Friday, May 06, 2011

Next Week in Tickets: Films playing Boston 6 May 2011 - 11 May 2011

There's going to be some tooth-gnashing about how summer movie season has started and now it's time for non-stop sequels, remakes, and comic book adaptations (especially after Universal self-awarely pushed the start back to late April in the advertising for Fast Five), and while that's not entirely undeserved, this is really one of the most downright odd movie weeks I've seen in a while. The big 3-D comic book movie is by a guy best known for Shakespeare, the boutique cinema has new movies starring Kevin Kline (where he speaks French) and Mel Gibson (where he speaks through a puppet), the multiplex has a Werner Herzog documentary (in 3D), there's a German zombie movie popping up, and the remake is Takashi Miike with samurai.

  • The big, big opening this week is Marvel's Thor, with 3D, digital, IMAX... the works. I'm more than a bit excited about this, because it's got a darn good cast - I liked Chris Hemsworth in Star Trek, Anthony Hopkins and Natalie Portman are usually pretty solid, and there are folks like Kat Dennings, Colm Feore, Idris Elba, Rene Russo, and Tadanobu Asano in the supporting cast. I love Kenneth Branagh.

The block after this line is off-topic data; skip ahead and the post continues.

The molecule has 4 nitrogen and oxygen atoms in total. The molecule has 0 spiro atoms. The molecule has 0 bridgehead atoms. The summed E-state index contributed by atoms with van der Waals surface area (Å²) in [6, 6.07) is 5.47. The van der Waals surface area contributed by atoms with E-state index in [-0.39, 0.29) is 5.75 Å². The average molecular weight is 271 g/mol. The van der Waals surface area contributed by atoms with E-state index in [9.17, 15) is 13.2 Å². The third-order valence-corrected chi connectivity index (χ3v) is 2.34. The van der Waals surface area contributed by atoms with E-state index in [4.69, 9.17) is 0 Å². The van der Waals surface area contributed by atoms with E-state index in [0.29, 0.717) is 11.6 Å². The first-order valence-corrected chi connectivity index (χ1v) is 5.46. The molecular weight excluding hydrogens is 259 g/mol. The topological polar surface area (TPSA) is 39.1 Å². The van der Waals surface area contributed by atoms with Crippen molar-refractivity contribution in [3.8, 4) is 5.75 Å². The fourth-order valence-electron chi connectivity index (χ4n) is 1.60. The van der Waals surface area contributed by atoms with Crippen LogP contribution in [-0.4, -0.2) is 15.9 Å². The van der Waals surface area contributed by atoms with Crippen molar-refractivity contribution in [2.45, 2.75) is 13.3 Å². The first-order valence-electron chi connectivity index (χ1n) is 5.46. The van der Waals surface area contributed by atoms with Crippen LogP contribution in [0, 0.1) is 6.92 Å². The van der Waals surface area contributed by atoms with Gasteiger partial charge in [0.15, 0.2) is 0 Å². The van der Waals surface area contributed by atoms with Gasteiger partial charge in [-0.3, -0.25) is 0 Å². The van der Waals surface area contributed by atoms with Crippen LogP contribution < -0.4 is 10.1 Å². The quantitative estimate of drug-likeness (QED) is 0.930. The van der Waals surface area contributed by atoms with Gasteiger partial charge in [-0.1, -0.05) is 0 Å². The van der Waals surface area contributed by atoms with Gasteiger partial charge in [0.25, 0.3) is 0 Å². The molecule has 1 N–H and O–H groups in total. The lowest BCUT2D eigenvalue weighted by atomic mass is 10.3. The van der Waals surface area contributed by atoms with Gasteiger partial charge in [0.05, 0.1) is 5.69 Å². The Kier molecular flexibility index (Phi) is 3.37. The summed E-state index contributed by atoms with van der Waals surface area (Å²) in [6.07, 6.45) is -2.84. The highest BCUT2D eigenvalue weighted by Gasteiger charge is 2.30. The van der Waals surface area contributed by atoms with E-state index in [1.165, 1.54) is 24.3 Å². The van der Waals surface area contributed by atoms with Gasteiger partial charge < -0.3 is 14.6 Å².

And, really, how crazy is it that there's a Thor movie directed by Kenneth Branagh with that crazy cast, that looks like the production designers have gone full Kirby? When Iron Man came out, I wondered at how, when DC couldn't get their big-name heroes into movies, Marvel made Iron Man, whose fame doesn't really extend outside the comic shop, a big deal. And Thor is less well-known as a superhero (even considering the references in Adventures in Babysitting). Marvel has been really clever about putting together good cast and crews with their comics - I'm really looking forward to Captain America, and wish they could get the rights to Fantastic Four back. They've also been clever with the marketing, pushing how it appeals to women, and despite the Nordic origins, Thor has surprisingly broad appeal (as in, you'd be surprised how many African-American and Latino people go for the comics).